This command allows you to specify the X and Y boundaries of a surface plot generated from random 3D points. This command can also be used to create holes in a surface.
Why is this command needed?
By default, DPlot will always generate a convex mesh of triangles from random 3D points. A simple list of points does not contain sufficient information to determine what the boundary of the surface should be, so DPlot makes this simplifying assumption that in many cases is appropriate. Of course there are many cases where this assumption is not appropriate. For concave edges you can delete unwanted triangles with the Delete Triangles command on the Edit menu, but that process may be time-consuming and, pertinent for program developers, requires interaction from the end user. And if the X or Y coordinates of a surface are edited in any way then a new convex mesh will be generated, destroying any work done with the Delete Triangles command. The Define Boundary command handles all of those shortcomings:
The border may often be defined by many fewer points than there are excess triangles.
The border is persistent. Changes to the data that result in a new triangulation will not generate triangles outside the border.
This procedure, unlike Delete Triangles, can be performed from another program with a call to DPlot_3DBorder in dplotlib.dll.
The border may start at any location and proceed in either a clockwise or counterclockwise direction around the surface. Border points do not necessarily have to be on the surface. X and Y components of each point may be separated by commas, spaces, or tabs, one point per line. As you enter each line you will see the border being updated on the plot (2D only), drawn as a reverse video line.
You do not need to close the boundary; DPlot will automatically connect the last point to the first.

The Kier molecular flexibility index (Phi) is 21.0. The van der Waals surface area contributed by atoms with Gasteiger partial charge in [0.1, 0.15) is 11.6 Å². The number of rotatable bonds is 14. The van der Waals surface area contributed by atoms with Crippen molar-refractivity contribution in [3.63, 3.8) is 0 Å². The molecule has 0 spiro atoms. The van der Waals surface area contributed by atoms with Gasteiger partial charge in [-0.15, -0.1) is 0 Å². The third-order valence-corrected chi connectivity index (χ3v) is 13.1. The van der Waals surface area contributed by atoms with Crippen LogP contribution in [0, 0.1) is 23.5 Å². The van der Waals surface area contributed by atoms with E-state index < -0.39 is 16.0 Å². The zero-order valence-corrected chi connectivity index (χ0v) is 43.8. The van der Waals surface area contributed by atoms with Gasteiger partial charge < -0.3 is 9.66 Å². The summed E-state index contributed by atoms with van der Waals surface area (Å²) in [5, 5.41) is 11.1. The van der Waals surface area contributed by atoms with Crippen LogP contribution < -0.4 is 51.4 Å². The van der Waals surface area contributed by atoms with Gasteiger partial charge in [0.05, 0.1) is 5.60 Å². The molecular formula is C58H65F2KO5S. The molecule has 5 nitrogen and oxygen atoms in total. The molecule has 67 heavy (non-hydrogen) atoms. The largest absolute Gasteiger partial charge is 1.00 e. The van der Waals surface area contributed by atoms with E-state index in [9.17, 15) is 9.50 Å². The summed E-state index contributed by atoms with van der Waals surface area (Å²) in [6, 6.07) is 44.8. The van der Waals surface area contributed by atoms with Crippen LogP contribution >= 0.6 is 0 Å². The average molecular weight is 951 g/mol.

Along with typing the values, if you are viewing the plot in 2D then you can use the mouse to select points by left-clicking the desired location on the plot. Points selected with the mouse will be added at the current line in the text box if the caret is in the leftmost position; otherwise these points will be added/inserted on the line following the caret. For best results with the mouse you might prefer to check the Snap to nearest data point box. If that box is checked, then the X and Y values of the data point closest to the mouse position will be used, rather than the converted mouse coordinates. Snap to nearest data point has no effect on values you type in, nor will checking this box modify values that are already present, regardless of how they were entered.
After entering all border points and selecting OK, DPlot will delete any triangles whose average X and Y value is outside the border. The average value is used as a check simply because it is mathematically trivial to compute and it is guaranteed to be inside the triangle. More specifically, for every triangle in the plot DPlot extends a horizontal line to the right, past the rightmost extreme of the data. It counts intersections of this line segment with all border line segments. If the number of intersections is odd, the triangle is inside the border; if even, the triangle is outside.
Note: Data points found to be outside the border are not deleted; only triangles are deleted. So if you later use the Define Boundary command to remove the border, the original surface will be restored.
Along with defining the exterior edges of your surface you can use this command to specify holes in your surface. The trick is to ensure that the path along the border from the exterior of the surface is exactly the same, but in the reverse direction, as the path from the hole back out to the exterior edge. As an example, this plot:
depicts peak pressure measurements across the face of a wall with an opening in the center of the wall. No gages were located within the opening, so the plot is at best misleading. If you use the Contour Options command to turn on the triangle borders then the opening location becomes more apparent:
You can use Define Boundary to remove all of the triangles inside the opening. In the example shown, the points picked as the border are numbered 1-12, starting at the lower left corner and proceeding counterclockwise around the surface. Note that point 4 (at the top of the surface) is the same as point 11 and point 5 (at the top of the hole) is the same as point 10. In short, the path taken from the exterior edge to a hole can be anywhere on the surface as long as the exit path lies along those same points. For best results (to avoid roundoff errors) the entrance/exit path should be vertical or horizontal.
Finally, here is the result of using Define Boundary to remove triangles from the opening: